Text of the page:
Kinder Surprise chocolate eggs are a classic treat come Easter, but if you see less of them on the shelves this year, this could be why.
Ferrero International S.A., the multinational manufacturer of branded chocolate and confectionery products, is recalling Kinder Surprise eggs from global retailers due to a potential contamination with salmonella bacteria - including products available in New Zealand.
There have been several cases of illness overseas reportedly linked to the product - which is manufactured in a Belgian factory - but there has yet to be a confirmed case related to the consumption of a Kinder Surprise in Aotearoa, according to the Ministry for Primary Industries.
Currently the Kinder Surprise Maxi 100g (Natoons variety) with batch number L298R03UNB and a best before date of August 23, 2022 has been recalled from New Zealand retailers and is confirmed to be affected by the potential contamination.
The following types of products have been recalled overseas and may also be in New Zealand:
- Kinder Surprise
- Kinder Surprise Maxi
- Kinder Mini Eggs
- Kinder Schokobon
- Kinder Egg Hunt
- Kinder Mix
- Kinder Maxi Mix
- Kinder Happy Moment.
People who have Kinder Surprise eggs at home are encouraged to check the label to ensure it is not affected by the recall, New Zealand Food Safety's deputy director general, Vincent Arbuckle, said on Thursday.
"If you are in any doubt please return the product to the place of purchase. It is important to note that more details regarding the specific batches affected by the recall will be published shortly on our recall page. We encourage people to visit the page for ongoing updates," he said.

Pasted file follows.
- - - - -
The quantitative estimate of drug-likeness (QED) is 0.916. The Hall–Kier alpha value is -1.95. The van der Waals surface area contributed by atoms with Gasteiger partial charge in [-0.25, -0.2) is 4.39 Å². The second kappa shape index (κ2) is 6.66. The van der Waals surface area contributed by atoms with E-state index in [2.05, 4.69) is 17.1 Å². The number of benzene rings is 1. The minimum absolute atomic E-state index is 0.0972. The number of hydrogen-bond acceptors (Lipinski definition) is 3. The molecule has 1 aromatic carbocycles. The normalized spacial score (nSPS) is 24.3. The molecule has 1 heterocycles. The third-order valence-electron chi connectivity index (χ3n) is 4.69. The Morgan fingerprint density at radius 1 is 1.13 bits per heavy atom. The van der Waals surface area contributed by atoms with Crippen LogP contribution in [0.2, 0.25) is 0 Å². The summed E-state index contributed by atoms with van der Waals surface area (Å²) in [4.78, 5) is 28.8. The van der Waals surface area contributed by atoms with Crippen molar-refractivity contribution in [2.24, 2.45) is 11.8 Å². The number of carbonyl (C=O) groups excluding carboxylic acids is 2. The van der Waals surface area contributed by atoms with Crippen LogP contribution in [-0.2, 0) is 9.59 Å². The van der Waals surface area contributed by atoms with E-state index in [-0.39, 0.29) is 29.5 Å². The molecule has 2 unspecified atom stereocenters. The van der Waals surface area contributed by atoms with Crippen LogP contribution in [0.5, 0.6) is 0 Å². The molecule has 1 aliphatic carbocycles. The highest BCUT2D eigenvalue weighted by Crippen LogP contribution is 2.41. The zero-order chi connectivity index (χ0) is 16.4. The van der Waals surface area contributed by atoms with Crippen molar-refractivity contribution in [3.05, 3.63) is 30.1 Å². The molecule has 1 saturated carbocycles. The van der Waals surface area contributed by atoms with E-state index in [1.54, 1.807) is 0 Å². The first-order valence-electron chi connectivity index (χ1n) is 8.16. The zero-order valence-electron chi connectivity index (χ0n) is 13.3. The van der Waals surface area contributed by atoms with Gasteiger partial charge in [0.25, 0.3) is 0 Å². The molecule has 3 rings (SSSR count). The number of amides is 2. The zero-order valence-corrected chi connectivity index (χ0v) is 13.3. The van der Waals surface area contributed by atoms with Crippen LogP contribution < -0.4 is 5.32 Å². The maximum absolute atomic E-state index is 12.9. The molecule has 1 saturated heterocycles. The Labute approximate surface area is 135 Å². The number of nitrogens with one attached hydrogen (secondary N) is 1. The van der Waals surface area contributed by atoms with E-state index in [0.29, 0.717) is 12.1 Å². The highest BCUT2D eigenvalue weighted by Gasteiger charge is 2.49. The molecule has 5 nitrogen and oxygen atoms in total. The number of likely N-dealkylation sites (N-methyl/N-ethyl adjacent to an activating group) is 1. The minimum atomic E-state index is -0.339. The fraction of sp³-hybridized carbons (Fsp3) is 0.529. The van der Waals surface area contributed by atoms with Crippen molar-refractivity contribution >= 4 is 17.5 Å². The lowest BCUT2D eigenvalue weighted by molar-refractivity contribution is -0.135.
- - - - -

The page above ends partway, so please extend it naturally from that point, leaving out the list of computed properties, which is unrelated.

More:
"Kinder products are made in a number of countries and affected product comes from only one Belgian manufacturer, so we encourage people to carefully check batch numbers.
"Anyone with [an] affected product at home should not eat it. It should be thrown away or returned to the place of purchase.
"We know these products, which contain small toys, are particularly popular with children, so we urge people to take every precaution. The effects of salmonella infection can be serious, particularly in children younger than five years, adults 65 and over, and people with weakened immune systems.
"If you or a family member has eaten product affected by the recall and have concerns for your health, seek medical advice.
"Most people infected with Salmonella develop diarrhoea, fever, and stomach cramps six hours to six days after being exposed to the bacteria. The illness usually lasts four to seven days, and most healthy adults recover without treatment."
New Zealand Food Safety will provide more details on the recall on its website shortly.